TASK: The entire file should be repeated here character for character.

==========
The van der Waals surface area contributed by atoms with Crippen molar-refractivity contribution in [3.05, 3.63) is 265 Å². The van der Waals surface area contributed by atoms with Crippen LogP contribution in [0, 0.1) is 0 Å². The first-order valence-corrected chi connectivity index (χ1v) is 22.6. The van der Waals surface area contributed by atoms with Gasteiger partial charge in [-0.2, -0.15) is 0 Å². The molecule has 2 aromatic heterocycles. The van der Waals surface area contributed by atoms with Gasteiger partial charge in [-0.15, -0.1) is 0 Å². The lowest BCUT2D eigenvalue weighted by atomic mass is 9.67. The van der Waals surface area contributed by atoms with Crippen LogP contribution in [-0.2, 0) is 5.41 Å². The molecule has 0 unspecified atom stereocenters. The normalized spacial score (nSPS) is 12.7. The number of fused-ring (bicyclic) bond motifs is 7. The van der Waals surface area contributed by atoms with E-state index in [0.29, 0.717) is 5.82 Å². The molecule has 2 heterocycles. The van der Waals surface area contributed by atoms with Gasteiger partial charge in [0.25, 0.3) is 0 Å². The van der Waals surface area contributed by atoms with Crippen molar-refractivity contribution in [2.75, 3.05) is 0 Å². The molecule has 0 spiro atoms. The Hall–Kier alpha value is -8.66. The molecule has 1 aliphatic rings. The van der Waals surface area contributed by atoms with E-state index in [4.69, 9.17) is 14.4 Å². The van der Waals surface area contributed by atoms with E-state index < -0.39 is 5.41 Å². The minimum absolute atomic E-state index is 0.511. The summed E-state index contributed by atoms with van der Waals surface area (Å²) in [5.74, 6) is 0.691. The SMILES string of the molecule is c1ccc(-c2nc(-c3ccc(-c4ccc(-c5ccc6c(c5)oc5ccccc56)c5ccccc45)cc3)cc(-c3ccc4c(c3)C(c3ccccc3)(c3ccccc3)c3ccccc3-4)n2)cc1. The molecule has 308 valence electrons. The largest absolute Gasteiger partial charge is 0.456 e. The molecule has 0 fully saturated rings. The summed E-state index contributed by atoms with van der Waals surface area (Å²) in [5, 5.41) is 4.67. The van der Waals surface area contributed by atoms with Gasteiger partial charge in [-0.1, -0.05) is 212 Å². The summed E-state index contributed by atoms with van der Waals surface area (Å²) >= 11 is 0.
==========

The van der Waals surface area contributed by atoms with Crippen molar-refractivity contribution in [3.05, 3.63) is 265 Å². The van der Waals surface area contributed by atoms with Crippen LogP contribution in [0, 0.1) is 0 Å². The first-order valence-corrected chi connectivity index (χ1v) is 22.6. The van der Waals surface area contributed by atoms with Gasteiger partial charge in [-0.2, -0.15) is 0 Å². The molecule has 2 aromatic heterocycles. The van der Waals surface area contributed by atoms with Gasteiger partial charge in [-0.15, -0.1) is 0 Å². The lowest BCUT2D eigenvalue weighted by atomic mass is 9.67. The van der Waals surface area contributed by atoms with Crippen LogP contribution in [-0.2, 0) is 5.41 Å². The molecule has 0 unspecified atom stereocenters. The normalized spacial score (nSPS) is 12.7. The number of fused-ring (bicyclic) bond motifs is 7. The van der Waals surface area contributed by atoms with E-state index in [0.29, 0.717) is 5.82 Å². The molecule has 2 heterocycles. The van der Waals surface area contributed by atoms with Gasteiger partial charge in [0.25, 0.3) is 0 Å². The van der Waals surface area contributed by atoms with Crippen molar-refractivity contribution in [2.75, 3.05) is 0 Å². The molecule has 0 spiro atoms. The Hall–Kier alpha value is -8.66. The molecule has 1 aliphatic rings. The van der Waals surface area contributed by atoms with E-state index in [4.69, 9.17) is 14.4 Å². The van der Waals surface area contributed by atoms with E-state index < -0.39 is 5.41 Å². The minimum absolute atomic E-state index is 0.511. The summed E-state index contributed by atoms with van der Waals surface area (Å²) in [5.74, 6) is 0.691. The SMILES string of the molecule is c1ccc(-c2nc(-c3ccc(-c4ccc(-c5ccc6c(c5)oc5ccccc56)c5ccccc45)cc3)cc(-c3ccc4c(c3)C(c3ccccc3)(c3ccccc3)c3ccccc3-4)n2)cc1. The molecule has 308 valence electrons. The largest absolute Gasteiger partial charge is 0.456 e. The molecule has 0 fully saturated rings. The summed E-state index contributed by atoms with van der Waals surface area (Å²) in [5, 5.41) is 4.67. The van der Waals surface area contributed by atoms with Gasteiger partial charge in [-0.1, -0.05) is 212 Å². The summed E-state index contributed by atoms with van der Waals surface area (Å²) >= 11 is 0.